So Terry addressed her student directly. She said, "I actually pulled up the video and showed in the part where he kept looking up at her instead of looking at the words waiting for his mom to fill in. So I was able to talk to him about it. The mom being present also got the feedback. So implicitly she realized that she's probably going to not need to provide as many answers for him as she had been." So today, Terry said she encouraged him to let his mom take another video of him with him practicing being still while he read. Maybe he could curl up in a chair, put a blanket on his feet, get cozy.
What she's driving at here with these ideas is a maybe a quick phone record. How am I holding my phone? For teachers, tutors, parents with a simple thing like rereading could be pretty powerful. It helps us see what's happening and helps conversations happen and I can gently encourage students in specific areas. So that's just a great example of how being forced to leave the school building may serve as a benefit to us if we get more back and forth with what's going on in the home for that reading practice.
Reaching Students at a Distance: Idea 6
A final suggestion for you is to set office hours. If you already haven't done that, maybe you're going to set them two days a week, maybe five days a week for an hour, and let your students and your parents know that you'll be available for calls, texts, Zoom, FaceTime. You could just turn on Zoom and everyone who has that link can come on whenever they want or they could call you the old fashioned way. This is good for all of us, whether we have students with or without technology, right? I think we all would benefit from routine. And also you want to make sure that parents know that you're very available to them.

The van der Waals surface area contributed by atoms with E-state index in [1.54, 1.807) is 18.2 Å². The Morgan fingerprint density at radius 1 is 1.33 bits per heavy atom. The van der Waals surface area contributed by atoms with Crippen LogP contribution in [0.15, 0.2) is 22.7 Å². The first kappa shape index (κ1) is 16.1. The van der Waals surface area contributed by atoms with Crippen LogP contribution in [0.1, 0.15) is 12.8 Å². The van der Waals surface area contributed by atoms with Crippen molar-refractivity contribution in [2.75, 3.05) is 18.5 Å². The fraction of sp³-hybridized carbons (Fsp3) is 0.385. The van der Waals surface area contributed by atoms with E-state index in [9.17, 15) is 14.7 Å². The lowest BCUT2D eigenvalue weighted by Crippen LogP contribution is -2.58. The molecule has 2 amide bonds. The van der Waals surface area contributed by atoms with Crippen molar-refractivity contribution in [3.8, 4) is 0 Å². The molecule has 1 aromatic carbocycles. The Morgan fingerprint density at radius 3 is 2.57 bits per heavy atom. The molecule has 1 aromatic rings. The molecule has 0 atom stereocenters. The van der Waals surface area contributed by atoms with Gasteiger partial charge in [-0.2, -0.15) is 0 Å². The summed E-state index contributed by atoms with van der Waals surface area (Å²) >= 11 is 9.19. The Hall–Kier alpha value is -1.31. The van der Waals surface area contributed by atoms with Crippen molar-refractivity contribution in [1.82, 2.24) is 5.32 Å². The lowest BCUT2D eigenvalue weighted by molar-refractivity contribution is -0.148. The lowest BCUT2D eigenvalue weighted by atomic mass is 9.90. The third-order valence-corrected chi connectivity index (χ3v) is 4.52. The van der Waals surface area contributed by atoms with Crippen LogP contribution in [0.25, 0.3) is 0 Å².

And so you can be like a university professor sending your office hours and if no one calls during that time, reach out to at least one student. Of course, you can do some lesson prep, figure out more technology if that's how you're feeling it. But it's also more opportunities to reach out to kids.
So there you have it, outside the box ways to reach your students from afar. Tomorrow let's talk more about how can we conserve the parents themselves and give them resources. And as always, we're going to be going live on ... As always for this series, I should say. We're going live at 4:00 PM Eastern and we're going to have more information, resources for you in our Facebook group, Let's Do This and also on an upcoming blog posts from Reading Simplified. So if this is just enough to whet your appetite and you want more, make sure you check out what we've got there. Here's to making good readers hang in there you guys.